Ms Sureeprapha said the situation was severe and there was a constant influx of drugs across the border from neighbouring countries. Many people who have been impoverished by the recent floods have turned to drug trafficking to make a living.

The director-general of the Corrections Department, Chartchai Sutthiklom, said the number of prisoners on drug charges had risen by between 10,000 and 20,000 a month since the beginning of the year and their numbers were rising steadily.

Col Charnchai Em-on, chief of staff of the army Surasakmontri task force based in Udon Thani, said the amount of drugs smuggled through the upper northeastern provinces had soared.

Smugglers had changed their routes after authorities had taken tough action against dealers in the North, he said.

Suthep sees good in Khon Kaen defeat

Posted by arnon_k On December - 13 - 2010 ADD COMMENTS

Deputy Prime Minister Suthep Thaugsuban has expressed satisfaction with the result of the weekend by-election in Khon Kaen’s Constituency 2, even though the Democrat Party candidate lost to Puea Thai.

“In the last poll the Democrat candidate got only 7,000 votes, but we received more than 30,000 votes yesterday.

“This reflects that people in Isan [the Northeast] have benefitted from government policies and they have come to a correct understanding that the government is improving their lives,” the Democrat secretary-general said.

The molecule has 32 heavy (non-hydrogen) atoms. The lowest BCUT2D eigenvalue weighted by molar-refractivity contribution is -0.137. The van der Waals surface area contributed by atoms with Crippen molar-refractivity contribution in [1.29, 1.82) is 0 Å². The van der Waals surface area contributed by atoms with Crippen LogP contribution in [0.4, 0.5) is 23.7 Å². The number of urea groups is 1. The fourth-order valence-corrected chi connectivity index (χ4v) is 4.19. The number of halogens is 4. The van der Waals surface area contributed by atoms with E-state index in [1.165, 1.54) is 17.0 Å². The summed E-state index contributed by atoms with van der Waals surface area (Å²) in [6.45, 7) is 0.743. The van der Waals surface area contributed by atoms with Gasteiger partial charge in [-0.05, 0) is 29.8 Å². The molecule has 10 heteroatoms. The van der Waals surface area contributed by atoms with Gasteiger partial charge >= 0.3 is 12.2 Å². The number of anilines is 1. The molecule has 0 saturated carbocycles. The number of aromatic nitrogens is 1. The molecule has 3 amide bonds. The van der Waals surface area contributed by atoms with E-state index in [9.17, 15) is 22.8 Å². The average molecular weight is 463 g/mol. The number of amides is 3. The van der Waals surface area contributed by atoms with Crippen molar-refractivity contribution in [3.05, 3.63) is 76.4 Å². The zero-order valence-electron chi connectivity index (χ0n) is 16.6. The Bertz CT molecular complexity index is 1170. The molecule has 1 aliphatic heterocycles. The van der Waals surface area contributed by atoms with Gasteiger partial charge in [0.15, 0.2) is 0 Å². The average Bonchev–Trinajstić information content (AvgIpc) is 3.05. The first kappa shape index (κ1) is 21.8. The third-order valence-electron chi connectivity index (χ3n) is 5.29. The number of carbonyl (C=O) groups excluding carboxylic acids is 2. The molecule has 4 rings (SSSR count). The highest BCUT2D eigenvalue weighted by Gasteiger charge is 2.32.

However, he said, the Democrats could not hope to win elections in the Northeast yet.

As for the prime minister’s conditions for dissolving the House and calling a general election, Mr Suthep said he did not oppose them and Mr Abhisit was firm on this issue.

“There have been claims that I’m in conflict with the prime minister but they are not true.

“I’m a deputy prime minister and when the prime minister gives an order, I’m ready to follow it,” Mr Suthep said.

Prime Minister Abhisit’s three conditions are:
1. The government needs time to address economic issues.
2. All sides must be satisfied with the election laws.
3. All political conflicts must end.

Suthep: Government ready for probe

Posted by arnon_k On December - 6 - 2010 ADD COMMENTS

The government is ready for inspection after the Puea Thai Party accused it of corruption, Deputy Prime Minister Suthep Thaugsuban said on Monday.

He made the comment after the opposition Puea Thai Party claimed that there were irregularities in 120 government’s projects.

“I believe Prime Minister Abhisit Vejjajiva would be ready to take action against the alleged corruption as the government has always been working in a transparent manner,” Mr Suthep said.

He said the government will prepare its two-year performance report.

He said people can criticise the government but the comments should not be distorted.

Deputy Prime Minister and Democrat Party secretary-generl Suthep Thaugsuban expressed confidence Monday morning that his party MPs would vote in support of the charter amendments.

He said he was certain that most Democrat MPs would vote in support of the Cabinet’s resolution to push for two points of charter amendments.

Asked whether he was confident that the amendments would not cause rifts in the Democrat and cause the coalition to collapse before its due time, Suthep said: “Yes, I am confident so.”

The government plans to amend the charter to lift the requirement for it to obtain parliamentary approval before signing contracts with foreign governments and to change multiple-seat constituency to single-seat constituency system.